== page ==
Review: Hawaiian slide guitar meets erhu as veteran players evoke old Hong Kong through saloon tunes
Encore follows encore, with audience lapping up teahouse hits of the 1930s
The Voice of Guangdong Saloon Music Concert
Sai Wan Ho Civic Centre
Reviewed: April 6 2017
Old Hong Kong was brought back through authentic Cantonese saloon music played by seasoned masters to a full house of elderly fans enjoying a moment from those bygone days.
The band of 10 virtuosi on Chinese and Western instruments demonstrated why these short works, mostly composed in Hong Kong, became national sensations in the 1930s, starting with Shanghai and other major cities in mainland China.
An authentic sound was guaranteed by the band’s veteran members, Szeto Siu on xylophone and To Wing on violin and erhu, to name two, who were disciples of composers of these masterpieces. The four songs on which they accompanied Fung Chui-yu, a daughter of Fung Wah, a guru in the genre, captured the now-extinct atmosphere of teahouse entertainment.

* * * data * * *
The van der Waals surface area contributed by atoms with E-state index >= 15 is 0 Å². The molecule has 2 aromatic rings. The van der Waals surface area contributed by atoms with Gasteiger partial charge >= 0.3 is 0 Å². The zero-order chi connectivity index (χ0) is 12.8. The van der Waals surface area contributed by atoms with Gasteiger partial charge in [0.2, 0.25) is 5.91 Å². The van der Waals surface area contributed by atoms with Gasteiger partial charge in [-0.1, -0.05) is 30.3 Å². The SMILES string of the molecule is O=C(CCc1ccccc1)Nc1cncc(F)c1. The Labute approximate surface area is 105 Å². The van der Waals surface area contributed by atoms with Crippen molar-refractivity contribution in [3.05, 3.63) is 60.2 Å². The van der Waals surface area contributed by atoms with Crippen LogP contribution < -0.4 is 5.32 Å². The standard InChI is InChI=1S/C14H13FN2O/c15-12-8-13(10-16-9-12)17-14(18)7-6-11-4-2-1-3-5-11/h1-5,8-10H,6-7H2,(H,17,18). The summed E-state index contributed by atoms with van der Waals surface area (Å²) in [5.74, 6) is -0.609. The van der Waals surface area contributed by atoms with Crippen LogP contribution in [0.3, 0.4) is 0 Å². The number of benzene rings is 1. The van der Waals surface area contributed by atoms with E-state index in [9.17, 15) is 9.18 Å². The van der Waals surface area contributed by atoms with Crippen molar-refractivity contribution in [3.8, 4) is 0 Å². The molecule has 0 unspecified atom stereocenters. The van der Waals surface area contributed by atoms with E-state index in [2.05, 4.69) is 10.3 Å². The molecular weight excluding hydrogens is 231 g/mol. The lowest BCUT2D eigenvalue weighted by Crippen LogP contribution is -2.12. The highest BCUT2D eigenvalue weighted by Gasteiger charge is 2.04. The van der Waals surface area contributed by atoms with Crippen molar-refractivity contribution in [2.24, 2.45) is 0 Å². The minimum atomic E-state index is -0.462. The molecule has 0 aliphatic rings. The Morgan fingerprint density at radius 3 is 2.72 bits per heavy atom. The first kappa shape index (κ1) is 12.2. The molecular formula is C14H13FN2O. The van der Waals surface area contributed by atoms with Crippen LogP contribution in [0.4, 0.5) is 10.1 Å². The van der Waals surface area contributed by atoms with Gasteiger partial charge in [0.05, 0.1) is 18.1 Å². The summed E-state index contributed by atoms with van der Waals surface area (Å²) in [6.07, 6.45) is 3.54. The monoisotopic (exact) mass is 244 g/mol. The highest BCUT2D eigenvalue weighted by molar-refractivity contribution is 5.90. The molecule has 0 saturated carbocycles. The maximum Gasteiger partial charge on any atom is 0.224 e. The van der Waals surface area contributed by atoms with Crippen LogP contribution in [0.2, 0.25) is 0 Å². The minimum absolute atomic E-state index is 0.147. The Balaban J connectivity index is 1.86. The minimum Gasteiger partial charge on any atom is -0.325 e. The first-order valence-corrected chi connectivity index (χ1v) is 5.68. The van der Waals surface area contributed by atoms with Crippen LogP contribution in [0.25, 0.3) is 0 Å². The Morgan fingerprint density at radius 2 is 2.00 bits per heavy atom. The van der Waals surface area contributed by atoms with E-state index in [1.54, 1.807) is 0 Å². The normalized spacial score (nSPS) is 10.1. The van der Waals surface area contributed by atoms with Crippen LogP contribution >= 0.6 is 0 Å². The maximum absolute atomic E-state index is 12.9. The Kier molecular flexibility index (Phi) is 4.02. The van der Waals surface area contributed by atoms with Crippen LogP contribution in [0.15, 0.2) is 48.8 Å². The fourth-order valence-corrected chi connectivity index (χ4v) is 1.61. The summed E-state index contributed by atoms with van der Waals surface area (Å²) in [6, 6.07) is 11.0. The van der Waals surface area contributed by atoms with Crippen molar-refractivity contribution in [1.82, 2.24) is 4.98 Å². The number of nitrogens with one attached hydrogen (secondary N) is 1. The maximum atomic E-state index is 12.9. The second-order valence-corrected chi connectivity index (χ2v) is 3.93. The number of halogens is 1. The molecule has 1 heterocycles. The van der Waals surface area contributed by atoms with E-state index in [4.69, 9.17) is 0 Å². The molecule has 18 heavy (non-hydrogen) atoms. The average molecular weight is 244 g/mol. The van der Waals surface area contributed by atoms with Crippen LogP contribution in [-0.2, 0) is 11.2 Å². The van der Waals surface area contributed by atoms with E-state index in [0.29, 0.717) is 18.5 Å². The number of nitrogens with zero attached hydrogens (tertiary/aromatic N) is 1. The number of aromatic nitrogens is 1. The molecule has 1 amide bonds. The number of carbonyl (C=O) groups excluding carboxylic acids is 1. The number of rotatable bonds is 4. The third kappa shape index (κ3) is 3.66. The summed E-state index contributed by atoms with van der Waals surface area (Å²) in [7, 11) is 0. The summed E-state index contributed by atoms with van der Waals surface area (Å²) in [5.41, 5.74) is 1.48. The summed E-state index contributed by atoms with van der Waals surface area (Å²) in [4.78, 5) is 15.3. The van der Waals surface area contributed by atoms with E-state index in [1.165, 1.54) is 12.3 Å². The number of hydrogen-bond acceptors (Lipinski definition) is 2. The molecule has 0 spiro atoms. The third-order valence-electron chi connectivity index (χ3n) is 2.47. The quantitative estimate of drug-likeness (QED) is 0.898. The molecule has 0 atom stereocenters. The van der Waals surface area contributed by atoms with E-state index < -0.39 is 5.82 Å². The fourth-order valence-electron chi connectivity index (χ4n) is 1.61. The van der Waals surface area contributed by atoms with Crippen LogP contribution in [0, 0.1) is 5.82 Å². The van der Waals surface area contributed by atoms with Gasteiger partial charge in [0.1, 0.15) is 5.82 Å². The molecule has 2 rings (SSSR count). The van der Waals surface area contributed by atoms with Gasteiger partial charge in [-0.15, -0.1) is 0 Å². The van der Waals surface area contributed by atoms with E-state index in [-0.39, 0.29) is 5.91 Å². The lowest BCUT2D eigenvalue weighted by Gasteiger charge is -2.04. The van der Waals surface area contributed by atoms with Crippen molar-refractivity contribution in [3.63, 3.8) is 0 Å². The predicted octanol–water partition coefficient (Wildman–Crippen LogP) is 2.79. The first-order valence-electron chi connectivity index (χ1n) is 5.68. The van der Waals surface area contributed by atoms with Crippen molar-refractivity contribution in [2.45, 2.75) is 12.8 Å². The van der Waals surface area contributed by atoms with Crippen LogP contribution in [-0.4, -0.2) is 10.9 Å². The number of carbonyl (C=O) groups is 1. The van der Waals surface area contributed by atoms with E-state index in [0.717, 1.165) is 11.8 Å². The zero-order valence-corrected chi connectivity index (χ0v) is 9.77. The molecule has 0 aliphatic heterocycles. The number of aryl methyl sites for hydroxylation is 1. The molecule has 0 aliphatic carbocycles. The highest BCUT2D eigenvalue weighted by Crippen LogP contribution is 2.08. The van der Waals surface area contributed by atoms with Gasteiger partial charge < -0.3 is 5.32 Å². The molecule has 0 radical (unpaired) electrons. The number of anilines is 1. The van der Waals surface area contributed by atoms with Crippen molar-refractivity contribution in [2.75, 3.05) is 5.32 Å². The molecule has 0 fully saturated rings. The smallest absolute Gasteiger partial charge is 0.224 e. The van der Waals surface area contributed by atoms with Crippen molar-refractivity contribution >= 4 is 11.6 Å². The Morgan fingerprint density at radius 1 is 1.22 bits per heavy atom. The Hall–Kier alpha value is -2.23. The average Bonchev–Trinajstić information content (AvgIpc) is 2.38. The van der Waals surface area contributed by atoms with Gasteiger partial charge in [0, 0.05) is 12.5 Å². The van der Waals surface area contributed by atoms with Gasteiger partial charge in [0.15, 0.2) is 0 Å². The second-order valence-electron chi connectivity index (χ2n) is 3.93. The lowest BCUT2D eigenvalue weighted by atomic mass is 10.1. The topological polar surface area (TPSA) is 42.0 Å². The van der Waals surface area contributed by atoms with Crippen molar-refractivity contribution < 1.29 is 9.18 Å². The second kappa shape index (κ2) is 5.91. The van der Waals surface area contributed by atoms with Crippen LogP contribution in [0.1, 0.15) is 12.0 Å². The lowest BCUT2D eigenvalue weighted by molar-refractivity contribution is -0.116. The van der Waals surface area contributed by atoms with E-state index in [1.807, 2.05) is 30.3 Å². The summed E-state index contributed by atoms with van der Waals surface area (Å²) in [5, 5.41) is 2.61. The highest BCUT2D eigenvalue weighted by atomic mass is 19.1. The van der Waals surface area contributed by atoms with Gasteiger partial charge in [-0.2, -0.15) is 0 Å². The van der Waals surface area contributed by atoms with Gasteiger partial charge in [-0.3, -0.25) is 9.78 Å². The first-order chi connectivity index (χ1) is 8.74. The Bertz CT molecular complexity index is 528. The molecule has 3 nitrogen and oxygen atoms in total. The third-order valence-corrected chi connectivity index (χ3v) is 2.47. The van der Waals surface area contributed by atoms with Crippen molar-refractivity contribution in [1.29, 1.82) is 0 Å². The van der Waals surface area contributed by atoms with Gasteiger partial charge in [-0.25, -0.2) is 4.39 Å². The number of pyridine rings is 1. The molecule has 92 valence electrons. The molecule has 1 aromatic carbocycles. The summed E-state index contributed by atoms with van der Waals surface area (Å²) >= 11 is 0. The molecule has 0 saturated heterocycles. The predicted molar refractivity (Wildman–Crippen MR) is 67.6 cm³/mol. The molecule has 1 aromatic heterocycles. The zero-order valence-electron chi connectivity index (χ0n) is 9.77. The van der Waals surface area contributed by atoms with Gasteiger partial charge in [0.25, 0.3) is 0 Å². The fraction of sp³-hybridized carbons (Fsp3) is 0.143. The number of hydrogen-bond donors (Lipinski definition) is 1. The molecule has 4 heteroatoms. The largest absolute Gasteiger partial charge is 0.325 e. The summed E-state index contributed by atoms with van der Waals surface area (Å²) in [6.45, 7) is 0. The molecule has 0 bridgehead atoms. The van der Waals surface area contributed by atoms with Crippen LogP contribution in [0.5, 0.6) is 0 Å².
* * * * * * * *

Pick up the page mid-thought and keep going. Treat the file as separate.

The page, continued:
The works’ short duration (mostly two to three minutes) and melodic features reflected the aesthetic taste – and short attention span – of the older generation.
The strong rhythm produced by drum sets and electric bass guitar in some of the songs brought to mind the afternoon tea dance of the old days. The only thing that was missing was the tea set to go with the music.
The concert opened with the famous In Celebration of Good Times, which set the scene through a bouncing tune and rhythm that was all too familiar and most effective in settling the audience, including the latecomers.
After Fung’s exquisite singing of Nostalgia, dizi player Ricky Yeung Wai-kit, the concert’s MC, announced the next song, which took everyone by surprise.
RTHK classical music host Jonathan Douglas appeared on stage in rags and sang A Gambler’s Song in great authentic Cantonese style. Accent free and pitch perfect, it was the Londoner’s swansong, as he will retire on April 11 after three decades on air. It was no small compliment when an older audience member was heard asking amid the rapturous applause: “Is that a Westerner?”
The programme listed 14 works, but the band ended up playing 24, living up to the old tradition of being generous with encores to please the “customers”, who had not left their seats.
Musicians took turns to show off their virtuosity in their own solo parts. It was surreal to revisit the blended sound of Hawaiian slide guitar and saxophone with yangqin and guzheng.
It was the sound of old Hong Kong, an inclusive sound that welcomed all instruments as long as they made good music that kept everyone’s feet tapping.